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dc.contributor.authorJaouannet, Maëlle
dc.contributor.authorRodriguez, Patricia A.
dc.contributor.authorThorpe, Peter
dc.contributor.authorLenoir, Camille J. G.
dc.contributor.authorMacLeod, Ruari
dc.contributor.authorEscudero-Martinez, Carmen
dc.contributor.authorBos, Jorunn I. B.
dc.date.accessioned2018-10-08T10:30:07Z
dc.date.available2018-10-08T10:30:07Z
dc.date.issued2014-12-01
dc.identifier.citationJaouannet , M , Rodriguez , P A , Thorpe , P , Lenoir , C J G , MacLeod , R , Escudero-Martinez , C & Bos , J I B 2014 , ' Plant immunity in plant-aphid interactions ' , Frontiers in Plant Science , vol. 5 , 663 . https://doi.org/10.3389/fpls.2014.00663en
dc.identifier.issn1664-462X
dc.identifier.otherPURE: 256116099
dc.identifier.otherPURE UUID: e5d2e9ea-556a-4a58-a859-94bb6e5b7b58
dc.identifier.otherWOS: 000347478400001
dc.identifier.otherScopus: 84914668939
dc.identifier.urihttp://hdl.handle.net/10023/16162
dc.descriptionThe authors of this review are supported by BBSRC grant BB/J005258/1, ERC Starting Grant 310190-APHIDHOST, and a Royal Society of Edinburgh Personal Fellowship.en
dc.description.abstractAphids are economically important pests that cause extensive feeding damage and transmit viruses. While some species have a broad host range and cause damage to a variety of crops, others are restricted to only closely related plant species. While probing and feeding aphids secrete saliva, containing effectors, into their hosts to manipulate host cell processes and promote infestation. Aphid effector discovery studies pointed out parallels between infection and infestation strategies of plant pathogens and aphids. Interestingly, resistance to some aphid species is known to involve plant resistance proteins with a typical NB-LRR domain structure. Whether these resistance proteins indeed recognize aphid effectors to trigger ETI remains to be elucidated. In addition, it was recently shown that unknown aphid derived elicitors can initiate reactive oxygen species (ROS) production and callose deposition and that these responses were dependent on BAK1 (BRASSINOSTERIOD INSENSITIVE 1-ASSOCIATED RECEPTOR KINASE 1) which is a key component of the plant immune system. In addition, BAK-1 contributes to non-host resistance to aphids pointing to another parallel between plant-pathogen and aphid interactions. Understanding the role of plant immunity and non-host resistance to aphids is essential to generate durable and sustainable aphid control strategies. Although insect behavior plays a role in host selection and non-host resistance, an important observation is that aphids interact with non-host plants by probing the leaf surface, but are unable to feed or establish colonization. Therefore, we hypothesize that aphids interact with non-host plants at the molecular level, but are potentially not successful in suppressing plant defenses and/or releasing nutrients.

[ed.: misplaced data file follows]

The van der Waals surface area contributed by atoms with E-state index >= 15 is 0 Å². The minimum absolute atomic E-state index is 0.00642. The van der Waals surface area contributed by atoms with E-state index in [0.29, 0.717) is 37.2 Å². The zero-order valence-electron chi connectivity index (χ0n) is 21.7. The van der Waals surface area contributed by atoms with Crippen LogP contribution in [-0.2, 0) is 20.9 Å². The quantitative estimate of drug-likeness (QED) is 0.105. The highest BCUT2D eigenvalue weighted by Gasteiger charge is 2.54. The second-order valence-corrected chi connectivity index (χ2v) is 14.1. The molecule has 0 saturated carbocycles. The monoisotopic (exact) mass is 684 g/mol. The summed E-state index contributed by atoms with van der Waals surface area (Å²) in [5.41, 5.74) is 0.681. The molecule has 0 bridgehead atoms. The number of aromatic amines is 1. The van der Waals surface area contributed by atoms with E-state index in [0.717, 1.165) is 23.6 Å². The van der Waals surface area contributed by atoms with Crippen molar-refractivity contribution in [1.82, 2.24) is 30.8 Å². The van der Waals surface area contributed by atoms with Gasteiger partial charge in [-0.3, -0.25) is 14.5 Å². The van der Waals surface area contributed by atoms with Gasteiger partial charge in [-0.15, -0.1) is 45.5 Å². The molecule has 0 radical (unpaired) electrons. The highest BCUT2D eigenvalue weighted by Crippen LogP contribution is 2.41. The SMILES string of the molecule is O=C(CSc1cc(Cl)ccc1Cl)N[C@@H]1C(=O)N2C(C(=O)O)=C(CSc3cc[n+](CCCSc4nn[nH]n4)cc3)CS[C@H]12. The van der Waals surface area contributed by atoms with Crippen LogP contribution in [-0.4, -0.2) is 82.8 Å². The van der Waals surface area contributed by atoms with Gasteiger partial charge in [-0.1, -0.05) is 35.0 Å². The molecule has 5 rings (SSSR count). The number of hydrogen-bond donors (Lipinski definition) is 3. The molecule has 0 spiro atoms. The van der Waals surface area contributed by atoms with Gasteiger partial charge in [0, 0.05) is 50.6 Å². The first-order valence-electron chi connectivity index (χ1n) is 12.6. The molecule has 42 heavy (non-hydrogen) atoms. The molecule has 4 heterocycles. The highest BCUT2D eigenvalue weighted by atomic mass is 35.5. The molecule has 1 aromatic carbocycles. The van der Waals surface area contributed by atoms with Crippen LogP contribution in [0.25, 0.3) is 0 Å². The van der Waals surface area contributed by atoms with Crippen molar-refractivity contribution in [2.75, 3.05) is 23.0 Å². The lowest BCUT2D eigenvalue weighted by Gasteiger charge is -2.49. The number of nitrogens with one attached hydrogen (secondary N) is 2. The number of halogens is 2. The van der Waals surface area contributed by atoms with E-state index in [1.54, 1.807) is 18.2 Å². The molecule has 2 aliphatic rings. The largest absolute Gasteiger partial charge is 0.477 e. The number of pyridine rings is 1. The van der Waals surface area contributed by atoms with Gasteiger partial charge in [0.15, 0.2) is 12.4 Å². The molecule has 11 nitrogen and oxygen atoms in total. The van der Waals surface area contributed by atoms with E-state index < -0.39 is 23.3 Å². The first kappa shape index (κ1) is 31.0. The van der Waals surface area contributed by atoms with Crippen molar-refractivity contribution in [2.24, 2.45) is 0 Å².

dc.format.extent10
dc.language.isoeng
dc.relation.ispartofFrontiers in Plant Scienceen
dc.rightsCopyright © 2014 Jaouannet, Rodriguez, Thorpe, Lenoir, MacLeod, Escudero-Martinez and Bos. This is an open-access article distributed under the terms of the Creative Commons Attribution License (CC BY). The use, distribution or reproduction in other forums is permitted, provided the original author(s) or licensor are credited and that the original publication in this journal is cited, in accordance with accepted academic practice. No use, distribution or reproduction is permitted which does not comply with these terms.en
dc.subjectAphidsen
dc.subjectPlant immunityen
dc.subjectEffectorsen
dc.subjectHost rangeen
dc.subjectNon-host resistanceen
dc.subjectQH301 Biologyen
dc.subject.lccQH301en
dc.titlePlant immunity in plant-aphid interactionsen
dc.typeJournal itemen
dc.description.versionPublisher PDFen
dc.contributor.institutionUniversity of St Andrews.School of Medicineen
dc.identifier.doihttps://doi.org/10.3389/fpls.2014.00663
dc.description.statusPeer revieweden


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